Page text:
Diablo 4 is a dangerous game … and I mean this in the best way possible.
My level 46 Barbarian hasn’t quite reached the endgame yet, but that hasn’t stopped him from running tens of dungeon crawls with friends worldwide, many of whom I haven’t spoken to since grade school. The problem isn’t finding time to play together; it’s getting us to stop long enough to do anything productive. That’s thanks to an excellent, seamless multiplayer system that makes Diablo 4 a new gold standard for online games.
Granted, not everyone is going to have an existing circle of friends to lean on, but that’s actually what makes Diablo’s new persistent multiplayer so great. It’s shockingly easy to make new friends here (though if you choose to only roll solo, you can do that too!), since you can often walk into any given town square and immediately find a group of willing teammates, regardless of World Tier or time of day.
But since there’s so much content, and you can pretty much run through the open world and be organically exposed to a large chunk of any given zone’s activities, Diablo’s signature — and largely mindless — dungeoneering and looting remain tantamount to the whole social experience. This loop is practically bulletproof in Diablo 4, putting the exceptionally dynamic level-scaling system to good use in practice, keeping everything on the same level.
Other players can jump in and collaborate in Diablo 4’s open world as well, even if you aren’t partied up. An emote wheel also helps with communication between players who are locked to console versions and don’t have easy access to keyboard chat. In practice, this all helps you make short work of its many quests and live events regardless of level, thereby pumping your inventory full of valuable loot basically whenever you jump on, even if you’re only playing for a few minutes. If that isn’t sweet enough, get this: You get an experience point bonus of 10% for being in a party, and this expedites the leveling progression in a way that makes social play feel meaningful, no matter who you play with or what you’re doing.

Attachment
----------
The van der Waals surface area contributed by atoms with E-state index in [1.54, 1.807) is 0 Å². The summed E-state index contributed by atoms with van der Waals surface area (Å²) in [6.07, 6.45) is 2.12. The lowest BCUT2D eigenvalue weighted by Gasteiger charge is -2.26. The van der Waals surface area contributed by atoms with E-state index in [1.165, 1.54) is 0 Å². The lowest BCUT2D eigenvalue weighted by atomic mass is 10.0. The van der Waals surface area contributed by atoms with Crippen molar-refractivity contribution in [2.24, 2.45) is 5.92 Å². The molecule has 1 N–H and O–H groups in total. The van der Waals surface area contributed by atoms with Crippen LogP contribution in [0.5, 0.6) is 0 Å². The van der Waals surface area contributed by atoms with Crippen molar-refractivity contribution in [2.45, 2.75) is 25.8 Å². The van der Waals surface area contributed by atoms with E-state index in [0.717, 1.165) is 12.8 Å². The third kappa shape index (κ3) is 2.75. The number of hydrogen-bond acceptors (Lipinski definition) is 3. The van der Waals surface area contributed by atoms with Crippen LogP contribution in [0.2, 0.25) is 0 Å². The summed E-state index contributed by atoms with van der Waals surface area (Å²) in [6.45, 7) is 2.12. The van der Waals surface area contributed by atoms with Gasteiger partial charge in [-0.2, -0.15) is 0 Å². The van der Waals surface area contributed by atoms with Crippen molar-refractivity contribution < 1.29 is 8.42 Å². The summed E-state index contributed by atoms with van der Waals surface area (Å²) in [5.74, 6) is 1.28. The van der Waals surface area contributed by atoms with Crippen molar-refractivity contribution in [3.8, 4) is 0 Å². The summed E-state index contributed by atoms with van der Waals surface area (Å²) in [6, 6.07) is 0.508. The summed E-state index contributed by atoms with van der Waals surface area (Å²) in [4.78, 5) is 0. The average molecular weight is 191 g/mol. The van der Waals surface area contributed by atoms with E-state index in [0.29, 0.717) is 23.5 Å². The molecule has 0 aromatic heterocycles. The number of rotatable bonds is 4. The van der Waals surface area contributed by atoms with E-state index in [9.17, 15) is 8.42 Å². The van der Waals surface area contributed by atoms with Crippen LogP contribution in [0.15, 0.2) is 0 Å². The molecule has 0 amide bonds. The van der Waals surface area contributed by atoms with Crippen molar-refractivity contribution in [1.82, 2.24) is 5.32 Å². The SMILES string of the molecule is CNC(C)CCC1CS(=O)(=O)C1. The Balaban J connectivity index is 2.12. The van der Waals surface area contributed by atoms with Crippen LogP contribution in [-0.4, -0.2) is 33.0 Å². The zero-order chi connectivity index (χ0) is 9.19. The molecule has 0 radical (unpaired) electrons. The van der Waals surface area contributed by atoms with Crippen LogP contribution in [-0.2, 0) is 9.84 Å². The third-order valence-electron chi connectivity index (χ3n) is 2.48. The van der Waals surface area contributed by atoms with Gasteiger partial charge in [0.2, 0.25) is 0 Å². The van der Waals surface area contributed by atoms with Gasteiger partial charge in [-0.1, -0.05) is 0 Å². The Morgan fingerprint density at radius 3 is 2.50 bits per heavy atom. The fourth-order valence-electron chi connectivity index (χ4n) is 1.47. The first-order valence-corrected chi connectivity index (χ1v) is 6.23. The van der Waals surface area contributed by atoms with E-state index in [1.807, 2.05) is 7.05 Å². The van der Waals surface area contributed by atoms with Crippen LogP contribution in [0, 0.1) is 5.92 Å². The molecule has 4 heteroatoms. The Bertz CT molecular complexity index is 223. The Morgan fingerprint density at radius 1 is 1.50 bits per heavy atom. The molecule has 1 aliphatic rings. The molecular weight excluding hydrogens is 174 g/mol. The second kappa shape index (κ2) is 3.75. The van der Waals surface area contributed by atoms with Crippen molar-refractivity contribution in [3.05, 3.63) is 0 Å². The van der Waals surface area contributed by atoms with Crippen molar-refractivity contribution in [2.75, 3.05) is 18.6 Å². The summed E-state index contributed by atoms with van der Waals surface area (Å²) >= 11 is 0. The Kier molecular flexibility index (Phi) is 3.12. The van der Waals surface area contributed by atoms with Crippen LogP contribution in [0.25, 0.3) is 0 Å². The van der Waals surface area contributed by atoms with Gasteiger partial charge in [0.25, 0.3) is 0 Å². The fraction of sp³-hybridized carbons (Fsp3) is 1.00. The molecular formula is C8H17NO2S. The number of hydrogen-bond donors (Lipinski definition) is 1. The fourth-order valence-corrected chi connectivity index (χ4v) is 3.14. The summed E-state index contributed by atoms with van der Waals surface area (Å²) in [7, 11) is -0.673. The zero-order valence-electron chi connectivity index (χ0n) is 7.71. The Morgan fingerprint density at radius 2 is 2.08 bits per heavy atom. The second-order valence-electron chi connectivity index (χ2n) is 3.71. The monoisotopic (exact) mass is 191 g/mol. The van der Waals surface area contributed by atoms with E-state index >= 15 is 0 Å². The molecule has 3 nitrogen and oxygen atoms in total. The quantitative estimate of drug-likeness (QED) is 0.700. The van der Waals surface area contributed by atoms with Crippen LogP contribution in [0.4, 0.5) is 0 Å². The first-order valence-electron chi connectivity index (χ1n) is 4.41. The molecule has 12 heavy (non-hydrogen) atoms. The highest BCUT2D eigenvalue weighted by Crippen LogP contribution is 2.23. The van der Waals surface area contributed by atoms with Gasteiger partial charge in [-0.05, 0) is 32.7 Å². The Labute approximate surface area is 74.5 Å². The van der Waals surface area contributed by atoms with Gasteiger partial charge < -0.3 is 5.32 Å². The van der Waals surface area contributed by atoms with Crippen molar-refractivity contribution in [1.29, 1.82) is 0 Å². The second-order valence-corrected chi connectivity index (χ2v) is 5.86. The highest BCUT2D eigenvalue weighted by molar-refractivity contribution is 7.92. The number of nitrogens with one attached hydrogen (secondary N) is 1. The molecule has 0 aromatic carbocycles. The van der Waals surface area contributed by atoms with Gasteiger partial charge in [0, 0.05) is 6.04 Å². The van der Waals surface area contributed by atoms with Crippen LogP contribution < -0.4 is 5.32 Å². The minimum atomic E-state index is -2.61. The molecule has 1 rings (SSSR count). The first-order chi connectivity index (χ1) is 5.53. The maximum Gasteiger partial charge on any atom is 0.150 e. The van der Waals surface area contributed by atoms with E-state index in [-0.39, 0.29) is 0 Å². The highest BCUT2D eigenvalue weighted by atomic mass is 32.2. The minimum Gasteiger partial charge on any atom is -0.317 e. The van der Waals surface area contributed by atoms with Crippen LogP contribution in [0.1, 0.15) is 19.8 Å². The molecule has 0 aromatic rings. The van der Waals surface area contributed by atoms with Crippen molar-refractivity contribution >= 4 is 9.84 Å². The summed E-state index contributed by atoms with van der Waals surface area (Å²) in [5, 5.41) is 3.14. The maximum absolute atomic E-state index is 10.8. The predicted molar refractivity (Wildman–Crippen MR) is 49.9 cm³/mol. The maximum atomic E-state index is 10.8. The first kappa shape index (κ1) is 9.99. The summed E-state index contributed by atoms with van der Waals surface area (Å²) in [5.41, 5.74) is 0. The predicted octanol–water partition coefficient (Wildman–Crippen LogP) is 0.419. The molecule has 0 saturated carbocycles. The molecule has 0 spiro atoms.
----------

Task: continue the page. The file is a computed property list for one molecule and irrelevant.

It’s all a bit more striking than I initially expected. Having played through the open beta and reviewed Diablo 4 last week, I truly thought Diablo 4’s multiplayer was hammed on or would even prove a potential threat to my experience in the long run.
And yet, it only took a few really strong play sessions over the game’s opening weekend to prove me wrong. I really wanted to hate this game’s multiplayer, and now I think this might be the only MMO or ARPG for me.
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